Consumer expenditures in 2005
November 09, 2006
Average annual expenditures per consumer unit rose 6.9 percent in 2005, following an increase of 6.3 percent in 2004 and 0.3 percent in 2003.
The increase in expenditures from 2004 to 2005 was more than the 3.4-percent rise in the annual average Consumer Price Index (CPI) over this period.
Statistically significant increases in spending on housing (9.0 percent) and transportation (7.0 percent), the largest components of spending, contributed to the overall increase in 2005. Increases for food (2.6 percent) and personal insurance and pensions (7.9 percent) also were statistically significant. Spending on apparel and services (3.9 percent), health care (3.5 percent), and entertainment (7.7 percent) also rose in 2005, but these increases were not statistically significant.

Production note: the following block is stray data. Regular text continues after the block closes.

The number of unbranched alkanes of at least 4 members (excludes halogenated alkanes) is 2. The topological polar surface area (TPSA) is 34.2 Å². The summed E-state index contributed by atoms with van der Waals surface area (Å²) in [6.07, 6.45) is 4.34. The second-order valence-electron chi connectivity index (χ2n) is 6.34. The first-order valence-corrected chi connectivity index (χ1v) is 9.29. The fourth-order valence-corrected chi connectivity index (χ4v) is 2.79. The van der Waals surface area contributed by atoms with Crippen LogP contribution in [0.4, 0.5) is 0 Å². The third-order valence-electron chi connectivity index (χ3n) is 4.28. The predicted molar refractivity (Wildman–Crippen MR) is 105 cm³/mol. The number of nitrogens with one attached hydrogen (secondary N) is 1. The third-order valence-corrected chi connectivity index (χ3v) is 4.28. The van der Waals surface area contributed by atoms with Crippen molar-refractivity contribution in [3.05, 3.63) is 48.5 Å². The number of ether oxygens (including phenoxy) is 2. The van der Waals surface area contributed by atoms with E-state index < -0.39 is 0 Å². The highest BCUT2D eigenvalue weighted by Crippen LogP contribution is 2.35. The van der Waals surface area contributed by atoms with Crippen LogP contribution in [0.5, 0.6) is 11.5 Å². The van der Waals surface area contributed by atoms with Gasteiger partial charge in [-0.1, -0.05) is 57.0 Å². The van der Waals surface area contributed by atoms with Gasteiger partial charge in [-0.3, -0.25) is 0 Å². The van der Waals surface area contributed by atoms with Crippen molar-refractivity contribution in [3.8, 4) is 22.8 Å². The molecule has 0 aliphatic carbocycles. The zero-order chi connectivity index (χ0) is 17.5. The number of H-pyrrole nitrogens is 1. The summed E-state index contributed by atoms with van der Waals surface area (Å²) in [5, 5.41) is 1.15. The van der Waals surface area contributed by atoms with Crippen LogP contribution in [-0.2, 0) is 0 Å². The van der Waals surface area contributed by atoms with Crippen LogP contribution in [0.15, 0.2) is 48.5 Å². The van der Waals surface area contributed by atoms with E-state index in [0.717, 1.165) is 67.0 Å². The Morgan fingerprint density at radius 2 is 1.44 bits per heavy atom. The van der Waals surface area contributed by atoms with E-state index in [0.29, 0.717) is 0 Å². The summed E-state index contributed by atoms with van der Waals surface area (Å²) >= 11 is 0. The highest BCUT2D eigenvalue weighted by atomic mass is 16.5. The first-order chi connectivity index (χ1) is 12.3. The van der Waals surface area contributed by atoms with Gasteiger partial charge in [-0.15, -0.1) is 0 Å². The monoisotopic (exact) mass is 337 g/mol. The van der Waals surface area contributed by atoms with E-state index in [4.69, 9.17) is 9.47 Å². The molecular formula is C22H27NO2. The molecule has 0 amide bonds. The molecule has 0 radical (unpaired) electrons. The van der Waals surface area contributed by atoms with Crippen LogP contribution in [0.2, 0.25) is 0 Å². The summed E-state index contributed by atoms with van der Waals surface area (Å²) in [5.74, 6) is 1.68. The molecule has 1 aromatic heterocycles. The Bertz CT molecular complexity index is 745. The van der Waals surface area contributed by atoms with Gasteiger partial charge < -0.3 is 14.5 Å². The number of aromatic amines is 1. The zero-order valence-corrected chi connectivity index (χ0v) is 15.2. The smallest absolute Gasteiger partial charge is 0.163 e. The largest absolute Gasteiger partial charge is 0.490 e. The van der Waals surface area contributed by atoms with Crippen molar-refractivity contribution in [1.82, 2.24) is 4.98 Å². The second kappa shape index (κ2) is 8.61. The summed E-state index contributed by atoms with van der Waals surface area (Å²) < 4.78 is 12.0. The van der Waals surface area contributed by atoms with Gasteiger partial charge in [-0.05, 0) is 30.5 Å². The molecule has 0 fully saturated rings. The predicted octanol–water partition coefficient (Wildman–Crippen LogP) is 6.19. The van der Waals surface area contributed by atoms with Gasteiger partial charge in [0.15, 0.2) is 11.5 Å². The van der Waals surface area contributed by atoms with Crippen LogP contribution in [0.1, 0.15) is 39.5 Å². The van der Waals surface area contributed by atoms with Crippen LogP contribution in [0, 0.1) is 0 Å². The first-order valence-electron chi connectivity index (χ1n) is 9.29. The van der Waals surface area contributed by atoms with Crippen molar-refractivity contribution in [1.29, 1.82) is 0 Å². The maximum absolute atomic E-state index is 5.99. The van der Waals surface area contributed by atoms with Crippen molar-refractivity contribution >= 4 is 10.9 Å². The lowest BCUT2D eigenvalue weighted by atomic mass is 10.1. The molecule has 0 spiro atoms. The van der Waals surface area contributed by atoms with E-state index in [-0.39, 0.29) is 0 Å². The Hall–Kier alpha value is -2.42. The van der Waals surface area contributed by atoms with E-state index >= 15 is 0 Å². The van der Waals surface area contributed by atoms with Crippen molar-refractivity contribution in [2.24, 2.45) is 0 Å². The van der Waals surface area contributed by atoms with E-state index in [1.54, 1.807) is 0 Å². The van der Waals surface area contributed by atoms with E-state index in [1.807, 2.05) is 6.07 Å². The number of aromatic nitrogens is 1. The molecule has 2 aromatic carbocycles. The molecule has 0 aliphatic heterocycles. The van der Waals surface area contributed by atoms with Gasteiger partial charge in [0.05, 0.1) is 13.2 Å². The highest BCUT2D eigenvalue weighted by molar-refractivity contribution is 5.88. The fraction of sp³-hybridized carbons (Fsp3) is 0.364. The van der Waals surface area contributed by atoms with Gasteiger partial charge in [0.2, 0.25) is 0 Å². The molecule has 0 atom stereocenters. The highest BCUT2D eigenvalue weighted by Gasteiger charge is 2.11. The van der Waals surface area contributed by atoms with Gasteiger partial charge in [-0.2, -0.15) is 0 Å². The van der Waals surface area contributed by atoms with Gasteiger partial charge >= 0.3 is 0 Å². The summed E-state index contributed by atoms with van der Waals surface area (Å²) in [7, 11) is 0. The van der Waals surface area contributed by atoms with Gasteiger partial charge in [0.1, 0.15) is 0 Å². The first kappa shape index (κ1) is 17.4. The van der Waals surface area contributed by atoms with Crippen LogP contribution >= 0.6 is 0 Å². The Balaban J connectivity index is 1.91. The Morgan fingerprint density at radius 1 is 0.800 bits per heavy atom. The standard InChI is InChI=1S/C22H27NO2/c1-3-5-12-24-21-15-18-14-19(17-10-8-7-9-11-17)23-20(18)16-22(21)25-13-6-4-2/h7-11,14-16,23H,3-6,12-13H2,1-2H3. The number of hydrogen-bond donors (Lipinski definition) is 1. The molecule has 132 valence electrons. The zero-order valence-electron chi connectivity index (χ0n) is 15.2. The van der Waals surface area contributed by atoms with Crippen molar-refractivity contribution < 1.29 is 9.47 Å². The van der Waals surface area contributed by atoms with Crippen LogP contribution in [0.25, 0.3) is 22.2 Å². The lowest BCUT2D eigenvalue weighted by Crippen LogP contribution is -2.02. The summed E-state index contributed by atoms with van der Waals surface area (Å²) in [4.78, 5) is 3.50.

Bureau of Labor Statistics, U.S. Department of Labor, The Economics Daily, Consumer expenditures in 2005 on the Internet at http://www.bls.gov/opub/ted/2006/nov/wk1/art04.htm (visited December 20, 2014).
Three recent editions of Spotlight on Statistics
Housing: before, during, and after the Great Recession
looks at consumer expenditures on household items, employment in residential construction, prices for household items, and injuries in occupations involved in building and maintaining our homes.
Women veterans in the labor force examines the demographic, employment, and unemployment characteristics of women veterans.
BLS Statistics by Occupation provides an overview of occupational employment and wages with an emphasis on STEM jobs and occupational data by typical entry-level education required.